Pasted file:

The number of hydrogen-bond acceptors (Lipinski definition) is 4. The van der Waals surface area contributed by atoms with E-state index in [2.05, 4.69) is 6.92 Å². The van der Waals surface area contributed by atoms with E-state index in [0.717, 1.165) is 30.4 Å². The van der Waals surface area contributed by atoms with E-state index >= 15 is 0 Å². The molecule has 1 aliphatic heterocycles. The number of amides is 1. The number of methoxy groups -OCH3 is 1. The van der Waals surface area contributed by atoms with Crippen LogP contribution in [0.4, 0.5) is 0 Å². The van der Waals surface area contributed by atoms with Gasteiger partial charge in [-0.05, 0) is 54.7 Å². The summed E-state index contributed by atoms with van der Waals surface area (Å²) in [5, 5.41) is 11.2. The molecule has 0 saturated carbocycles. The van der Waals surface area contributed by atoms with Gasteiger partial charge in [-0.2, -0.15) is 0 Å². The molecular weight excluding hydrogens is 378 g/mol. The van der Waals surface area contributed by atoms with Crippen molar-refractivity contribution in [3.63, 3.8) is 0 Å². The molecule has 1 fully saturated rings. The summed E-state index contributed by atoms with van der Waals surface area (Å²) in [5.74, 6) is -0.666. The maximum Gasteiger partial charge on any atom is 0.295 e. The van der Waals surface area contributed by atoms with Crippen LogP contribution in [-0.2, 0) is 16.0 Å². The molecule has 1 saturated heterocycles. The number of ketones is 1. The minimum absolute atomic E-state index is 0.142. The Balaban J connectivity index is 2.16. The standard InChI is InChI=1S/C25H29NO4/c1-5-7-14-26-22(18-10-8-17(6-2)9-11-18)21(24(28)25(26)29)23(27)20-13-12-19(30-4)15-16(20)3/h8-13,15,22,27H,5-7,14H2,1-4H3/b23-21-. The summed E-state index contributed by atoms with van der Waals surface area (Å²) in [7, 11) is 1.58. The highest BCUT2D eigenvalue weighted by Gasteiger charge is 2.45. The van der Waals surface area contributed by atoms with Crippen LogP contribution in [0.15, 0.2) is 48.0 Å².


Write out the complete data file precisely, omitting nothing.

The number of hydrogen-bond acceptors (Lipinski definition) is 4. The van der Waals surface area contributed by atoms with E-state index in [2.05, 4.69) is 6.92 Å². The van der Waals surface area contributed by atoms with E-state index in [0.717, 1.165) is 30.4 Å². The van der Waals surface area contributed by atoms with E-state index >= 15 is 0 Å². The molecule has 1 aliphatic heterocycles. The number of amides is 1. The number of methoxy groups -OCH3 is 1. The van der Waals surface area contributed by atoms with Crippen LogP contribution in [0.4, 0.5) is 0 Å². The van der Waals surface area contributed by atoms with Gasteiger partial charge in [-0.05, 0) is 54.7 Å². The summed E-state index contributed by atoms with van der Waals surface area (Å²) in [5, 5.41) is 11.2. The molecule has 0 saturated carbocycles. The van der Waals surface area contributed by atoms with Gasteiger partial charge in [-0.2, -0.15) is 0 Å². The molecular weight excluding hydrogens is 378 g/mol. The van der Waals surface area contributed by atoms with Crippen molar-refractivity contribution in [3.63, 3.8) is 0 Å². The molecule has 1 fully saturated rings. The summed E-state index contributed by atoms with van der Waals surface area (Å²) in [5.74, 6) is -0.666. The maximum Gasteiger partial charge on any atom is 0.295 e. The van der Waals surface area contributed by atoms with Crippen LogP contribution in [-0.2, 0) is 16.0 Å². The molecule has 1 saturated heterocycles. The number of ketones is 1. The minimum absolute atomic E-state index is 0.142. The Balaban J connectivity index is 2.16. The standard InChI is InChI=1S/C25H29NO4/c1-5-7-14-26-22(18-10-8-17(6-2)9-11-18)21(24(28)25(26)29)23(27)20-13-12-19(30-4)15-16(20)3/h8-13,15,22,27H,5-7,14H2,1-4H3/b23-21-. The summed E-state index contributed by atoms with van der Waals surface area (Å²) in [7, 11) is 1.58. The highest BCUT2D eigenvalue weighted by Gasteiger charge is 2.45. The van der Waals surface area contributed by atoms with Crippen LogP contribution in [0.15, 0.2) is 48.0 Å².